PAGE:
Companies & Sectors
What Mukesh Ambani did not say at the RIL AGM

Here is our interpretation of what Mukesh Ambani said and did not say the annual general meeting today

For starters, Mukesh Ambani talked of all the key business areas that Reliance Industries (RIL) is into. But a year ago, RIL and hedge fund company DE Shaw had entered into a joint venture (JV), to form a financial powerhouse. It talked about entering the retail finance business-to our great surprise-because DE Shaw is a hedge fund relying on quantitative techniques. It has nothing to do with retail financial services. The JV seems to have stalled and there is no concrete news on what final form or structure the JV would take. The JV was supposed to mesh DE Shaw group's investment and technology expertise with RIL operational knowledge and extensive presence across India to offer a comprehensive array of financial services. At the time of the announcement, Anil Chawla, managing director and head of the DE Shaw group's private equity activities in India said that the joint venture will draw upon the core competencies of both firms to develop a platform that can serve the growing needs of Indian companies and individuals. Has the project been shelved for good?
Broadband: Reliance Industries, through another company called Infotel Broadband, had planned to roll out broadband wireless access (BWA) services. It had aggressively bid for all 22 circles during the BWA spectrum auction, for which it will have to pay up to a whopping Rs12,847.71 crore. Its grand ambition was to displace the current internet infrastructure entirely. BWA is a new technology with bandwidths greater than 1 mega hertz and supporting data rates greater than about 1.5 Mega bit per second. However, there is no mention of how the rollout will take shape or the estimate timeframe when it would be rolled out.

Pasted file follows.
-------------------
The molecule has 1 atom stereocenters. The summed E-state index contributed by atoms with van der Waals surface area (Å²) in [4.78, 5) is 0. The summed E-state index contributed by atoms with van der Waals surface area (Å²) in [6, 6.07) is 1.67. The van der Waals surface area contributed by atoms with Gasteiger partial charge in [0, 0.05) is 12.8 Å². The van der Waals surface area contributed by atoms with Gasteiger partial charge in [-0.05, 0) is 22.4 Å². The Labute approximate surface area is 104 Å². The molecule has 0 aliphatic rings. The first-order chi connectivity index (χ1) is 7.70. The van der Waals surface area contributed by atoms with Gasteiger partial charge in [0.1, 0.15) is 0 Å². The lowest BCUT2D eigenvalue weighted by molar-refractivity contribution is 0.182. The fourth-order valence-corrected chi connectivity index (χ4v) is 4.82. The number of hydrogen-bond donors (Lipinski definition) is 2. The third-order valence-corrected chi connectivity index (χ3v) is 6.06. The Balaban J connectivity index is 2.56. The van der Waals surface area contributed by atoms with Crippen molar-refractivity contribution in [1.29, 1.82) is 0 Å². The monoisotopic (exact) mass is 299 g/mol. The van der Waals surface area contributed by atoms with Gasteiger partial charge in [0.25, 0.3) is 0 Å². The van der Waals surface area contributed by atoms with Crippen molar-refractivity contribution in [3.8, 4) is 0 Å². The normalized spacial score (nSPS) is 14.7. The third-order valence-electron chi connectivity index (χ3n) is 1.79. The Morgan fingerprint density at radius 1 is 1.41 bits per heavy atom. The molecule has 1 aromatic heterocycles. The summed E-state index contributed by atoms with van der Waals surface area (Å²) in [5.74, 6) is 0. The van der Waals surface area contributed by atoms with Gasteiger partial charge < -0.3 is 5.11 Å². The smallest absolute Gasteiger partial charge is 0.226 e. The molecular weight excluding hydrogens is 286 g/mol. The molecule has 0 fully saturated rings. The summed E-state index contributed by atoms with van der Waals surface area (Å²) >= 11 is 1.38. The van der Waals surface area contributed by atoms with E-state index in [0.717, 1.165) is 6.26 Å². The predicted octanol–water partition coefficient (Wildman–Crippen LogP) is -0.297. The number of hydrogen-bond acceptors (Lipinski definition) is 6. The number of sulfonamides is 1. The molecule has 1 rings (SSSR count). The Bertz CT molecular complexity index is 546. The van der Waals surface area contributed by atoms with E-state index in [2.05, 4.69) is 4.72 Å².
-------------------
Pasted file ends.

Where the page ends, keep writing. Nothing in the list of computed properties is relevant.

Buyback backfired: According to Mukesh Ambani, the share buyback program "represents highly accretive use of cash by the company." Reliance Industries, to date, bought back 2.7 crore shares at a cost of Rs1,929 crore. This is nothing compared to the ambitious buyback program it announced where it would acquire Rs10,440 crore worth of shares till January 2013. Hardly one-fifth of the target amount has been spent so far. And this isn't the first time it has announced a buyback. Moneylife had written about it previously and the same can be accessed here: Reliance share buyback: What the market remembers

Unfortunately, the buyback has not been able to change the severe under-performance of RIL over the last three years.